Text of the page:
Tina Chancey: The Versatile Viol, Scottish and Irish Music. Tina Chancey, bass violas da gamba, fiddle; Joseph Gaschot, harpsichord; Zan McLeod, guitar, bouzouki; Scott Reisse, recorder, whistle, dumbek; Sue Richards, harp; Robert Spates, fiddle. 16 tracks, 61 minutes,  Hesperus: Golden Apple, © 2007, $9.99, available on CD and mp3 format. CD Baby, Amazon.com; and digstation.

Walk into an Irish pub and you will hear sweet music — the kind that keeps you sipping on a Guinness for hours. And if you ask the poet, teacher, engineer, and musician Tomás Ó Canainn, he’ll tell you that the Air is “… a splendid, soaring” piece of Ireland (and Scotland, of course) that must be “experienced to be understood.” Tina Chancey’s enchanting debut album will transport you — not just to the pub, but to the dance floor and the parlor. It is a collection of traditional and composed pieces, like “O’Carolan’s Draft” and “Bridget Cruise,” by the beloved Turloch O’Carolan; Scottish composer Adam Craig’s lovely “John Hay’s Bonnie Lassie” (fl.1730); and, from Burke Thumoth’s (fl. 1742) collection of Scotch and Irish Airs, “The Major” and “Slaunt Ri Pluib.” And while you’re traveling, you’ll hear familiar the traditional Scottish tune “Highland Laddie,” and more.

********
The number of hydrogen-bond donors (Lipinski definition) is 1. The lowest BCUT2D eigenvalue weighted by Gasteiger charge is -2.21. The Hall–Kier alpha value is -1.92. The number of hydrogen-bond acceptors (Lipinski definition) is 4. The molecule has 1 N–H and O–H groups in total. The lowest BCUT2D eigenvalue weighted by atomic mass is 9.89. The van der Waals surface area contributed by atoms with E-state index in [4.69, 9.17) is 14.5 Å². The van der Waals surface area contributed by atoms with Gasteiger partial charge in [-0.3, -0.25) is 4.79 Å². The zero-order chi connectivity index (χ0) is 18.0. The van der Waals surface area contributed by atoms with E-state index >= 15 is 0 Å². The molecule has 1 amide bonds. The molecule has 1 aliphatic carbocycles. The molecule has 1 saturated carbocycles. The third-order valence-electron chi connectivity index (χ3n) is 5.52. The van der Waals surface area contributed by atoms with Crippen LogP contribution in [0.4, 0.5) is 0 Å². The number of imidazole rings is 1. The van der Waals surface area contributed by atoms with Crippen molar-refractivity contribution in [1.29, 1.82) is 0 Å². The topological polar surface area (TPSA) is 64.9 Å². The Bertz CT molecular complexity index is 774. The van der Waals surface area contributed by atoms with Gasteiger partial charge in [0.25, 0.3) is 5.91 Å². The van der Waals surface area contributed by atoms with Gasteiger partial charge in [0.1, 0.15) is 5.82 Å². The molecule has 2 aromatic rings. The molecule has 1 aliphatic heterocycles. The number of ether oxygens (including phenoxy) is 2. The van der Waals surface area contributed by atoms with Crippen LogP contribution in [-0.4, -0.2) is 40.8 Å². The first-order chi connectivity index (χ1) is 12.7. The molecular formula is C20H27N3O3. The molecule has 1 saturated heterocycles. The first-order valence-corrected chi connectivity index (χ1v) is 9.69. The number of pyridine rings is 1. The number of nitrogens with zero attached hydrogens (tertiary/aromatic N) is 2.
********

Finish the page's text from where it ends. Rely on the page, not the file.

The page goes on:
What makes this collection special, however, is Chancey’s performance on 6- and 7-string bass violas da gamba. Chancey, founding member of the award-winning early music ensemble Hesperus and former member of the Folger Consort, is a master on the instrument. She knows how to turn a simple melody, sometimes with a checkered past, into a work of art — “Black Jock,” from David Johnson’s Scottish Fiddle Music in the Eighteenth Century, for example. Creating an impressive set of variations, she adds drones, her own divisions, and ornamentation, transforming it from a “bawdy street song” into a beautiful instrumental solo.

Joining Chancey on the album are members of Scottish Singer, Katrine Anderson’s back-up band. They are a lively and fine group of musicians. Together they re-create dance sets that have been around for years — like “Flowers of Edinburgh” — along with more recent “improvised” pieces by Tommy Potts.
Country dancers will kick up their heels and fiddlers will find it nearly impossible to resist the urge to pick up their instruments. This cross-over CD will delight the traditional music fan and tempt the early music connoisseur to step over to the wild side. And this is just the first of a series called “The Versatile Viol.”* In the same way that Edgar Meyer engaged a wide audience with Yo Yo Ma and Mark O’Connor (among many others), Tina Chancey takes the fruit of her scholarly-based life’s work and weaves it into the rich folk tradition of the British Isles. With the finesse of an artist and heart of a poet, she has, in my mind, successfully created an album to be cherished.

*The next recording in “The Versatile Viol” series will be released summer of 2009: 18th century sonatas by Jean-Marie Leclair on the pardessus de viole.